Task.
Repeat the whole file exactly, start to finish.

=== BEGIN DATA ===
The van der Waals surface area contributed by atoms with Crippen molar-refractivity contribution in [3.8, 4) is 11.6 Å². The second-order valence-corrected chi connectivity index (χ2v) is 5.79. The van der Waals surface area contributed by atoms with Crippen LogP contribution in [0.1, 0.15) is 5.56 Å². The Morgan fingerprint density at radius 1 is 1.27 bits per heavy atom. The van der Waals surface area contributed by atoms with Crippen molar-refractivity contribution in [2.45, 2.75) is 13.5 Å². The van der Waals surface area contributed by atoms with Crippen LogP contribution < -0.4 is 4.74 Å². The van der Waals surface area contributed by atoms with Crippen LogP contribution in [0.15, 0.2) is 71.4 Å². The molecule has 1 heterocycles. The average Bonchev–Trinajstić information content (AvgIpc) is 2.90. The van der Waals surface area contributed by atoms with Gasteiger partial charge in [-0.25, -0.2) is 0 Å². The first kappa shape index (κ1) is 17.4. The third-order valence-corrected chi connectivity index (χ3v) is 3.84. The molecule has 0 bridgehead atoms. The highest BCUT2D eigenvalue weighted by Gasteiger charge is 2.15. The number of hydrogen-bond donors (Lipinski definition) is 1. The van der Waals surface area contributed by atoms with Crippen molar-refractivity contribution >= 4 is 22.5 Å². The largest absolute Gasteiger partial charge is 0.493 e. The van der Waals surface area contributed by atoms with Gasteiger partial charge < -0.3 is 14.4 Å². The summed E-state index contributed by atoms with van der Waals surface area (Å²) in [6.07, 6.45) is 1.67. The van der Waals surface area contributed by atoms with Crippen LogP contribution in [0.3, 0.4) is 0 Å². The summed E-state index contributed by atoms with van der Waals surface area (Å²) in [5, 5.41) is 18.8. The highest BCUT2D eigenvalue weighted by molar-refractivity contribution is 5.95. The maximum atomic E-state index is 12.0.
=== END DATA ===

The van der Waals surface area contributed by atoms with Crippen molar-refractivity contribution in [3.8, 4) is 11.6 Å². The second-order valence-corrected chi connectivity index (χ2v) is 5.79. The van der Waals surface area contributed by atoms with Crippen LogP contribution in [0.1, 0.15) is 5.56 Å². The Morgan fingerprint density at radius 1 is 1.27 bits per heavy atom. The van der Waals surface area contributed by atoms with Crippen molar-refractivity contribution in [2.45, 2.75) is 13.5 Å². The van der Waals surface area contributed by atoms with Crippen LogP contribution < -0.4 is 4.74 Å². The van der Waals surface area contributed by atoms with Crippen LogP contribution in [0.15, 0.2) is 71.4 Å². The molecule has 1 heterocycles. The average Bonchev–Trinajstić information content (AvgIpc) is 2.90. The van der Waals surface area contributed by atoms with Gasteiger partial charge in [-0.25, -0.2) is 0 Å². The first kappa shape index (κ1) is 17.4. The third-order valence-corrected chi connectivity index (χ3v) is 3.84. The molecule has 0 bridgehead atoms. The highest BCUT2D eigenvalue weighted by Gasteiger charge is 2.15. The number of hydrogen-bond donors (Lipinski definition) is 1. The van der Waals surface area contributed by atoms with Crippen molar-refractivity contribution >= 4 is 22.5 Å². The largest absolute Gasteiger partial charge is 0.493 e. The van der Waals surface area contributed by atoms with Gasteiger partial charge < -0.3 is 14.4 Å². The summed E-state index contributed by atoms with van der Waals surface area (Å²) in [6.07, 6.45) is 1.67. The van der Waals surface area contributed by atoms with Crippen LogP contribution in [0.3, 0.4) is 0 Å². The summed E-state index contributed by atoms with van der Waals surface area (Å²) in [5, 5.41) is 18.8. The highest BCUT2D eigenvalue weighted by molar-refractivity contribution is 5.95. The maximum atomic E-state index is 12.0.